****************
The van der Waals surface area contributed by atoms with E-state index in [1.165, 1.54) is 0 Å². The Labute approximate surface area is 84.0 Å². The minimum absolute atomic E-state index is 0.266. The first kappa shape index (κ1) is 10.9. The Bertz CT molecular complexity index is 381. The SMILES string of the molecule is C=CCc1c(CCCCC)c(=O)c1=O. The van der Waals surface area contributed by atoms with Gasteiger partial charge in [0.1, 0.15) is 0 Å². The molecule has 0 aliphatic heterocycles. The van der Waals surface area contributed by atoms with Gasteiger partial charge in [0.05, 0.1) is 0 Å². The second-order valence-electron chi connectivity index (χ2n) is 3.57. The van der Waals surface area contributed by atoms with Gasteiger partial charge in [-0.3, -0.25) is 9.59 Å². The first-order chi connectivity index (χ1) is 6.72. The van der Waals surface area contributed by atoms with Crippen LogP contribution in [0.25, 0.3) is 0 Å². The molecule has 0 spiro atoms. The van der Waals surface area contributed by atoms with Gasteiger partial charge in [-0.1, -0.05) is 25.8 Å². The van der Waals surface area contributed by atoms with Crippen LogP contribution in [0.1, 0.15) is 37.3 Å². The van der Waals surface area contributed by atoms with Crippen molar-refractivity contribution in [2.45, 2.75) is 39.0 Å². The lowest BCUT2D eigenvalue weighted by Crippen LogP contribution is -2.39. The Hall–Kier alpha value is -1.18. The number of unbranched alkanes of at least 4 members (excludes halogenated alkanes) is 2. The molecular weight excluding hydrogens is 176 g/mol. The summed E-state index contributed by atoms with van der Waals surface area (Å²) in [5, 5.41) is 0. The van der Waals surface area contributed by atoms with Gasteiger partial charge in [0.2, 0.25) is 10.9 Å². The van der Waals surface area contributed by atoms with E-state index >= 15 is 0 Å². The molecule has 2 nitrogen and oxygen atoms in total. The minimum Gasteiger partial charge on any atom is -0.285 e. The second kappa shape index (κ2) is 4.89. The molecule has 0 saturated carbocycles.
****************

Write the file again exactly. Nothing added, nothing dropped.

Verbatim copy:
The van der Waals surface area contributed by atoms with E-state index in [1.165, 1.54) is 0 Å². The Labute approximate surface area is 84.0 Å². The minimum absolute atomic E-state index is 0.266. The first kappa shape index (κ1) is 10.9. The Bertz CT molecular complexity index is 381. The SMILES string of the molecule is C=CCc1c(CCCCC)c(=O)c1=O. The van der Waals surface area contributed by atoms with Gasteiger partial charge in [0.1, 0.15) is 0 Å². The molecule has 0 aliphatic heterocycles. The van der Waals surface area contributed by atoms with Gasteiger partial charge in [0.05, 0.1) is 0 Å². The second-order valence-electron chi connectivity index (χ2n) is 3.57. The van der Waals surface area contributed by atoms with Gasteiger partial charge in [-0.3, -0.25) is 9.59 Å². The first-order chi connectivity index (χ1) is 6.72. The van der Waals surface area contributed by atoms with Crippen LogP contribution in [0.25, 0.3) is 0 Å². The molecule has 0 spiro atoms. The van der Waals surface area contributed by atoms with Gasteiger partial charge in [-0.1, -0.05) is 25.8 Å². The van der Waals surface area contributed by atoms with Crippen LogP contribution in [0.1, 0.15) is 37.3 Å². The van der Waals surface area contributed by atoms with Crippen molar-refractivity contribution in [2.45, 2.75) is 39.0 Å². The lowest BCUT2D eigenvalue weighted by Crippen LogP contribution is -2.39. The Hall–Kier alpha value is -1.18. The number of unbranched alkanes of at least 4 members (excludes halogenated alkanes) is 2. The molecular weight excluding hydrogens is 176 g/mol. The summed E-state index contributed by atoms with van der Waals surface area (Å²) in [5, 5.41) is 0. The van der Waals surface area contributed by atoms with Gasteiger partial charge in [0.2, 0.25) is 10.9 Å². The van der Waals surface area contributed by atoms with E-state index >= 15 is 0 Å². The molecule has 2 nitrogen and oxygen atoms in total. The minimum Gasteiger partial charge on any atom is -0.285 e. The second kappa shape index (κ2) is 4.89. The molecule has 0 saturated carbocycles.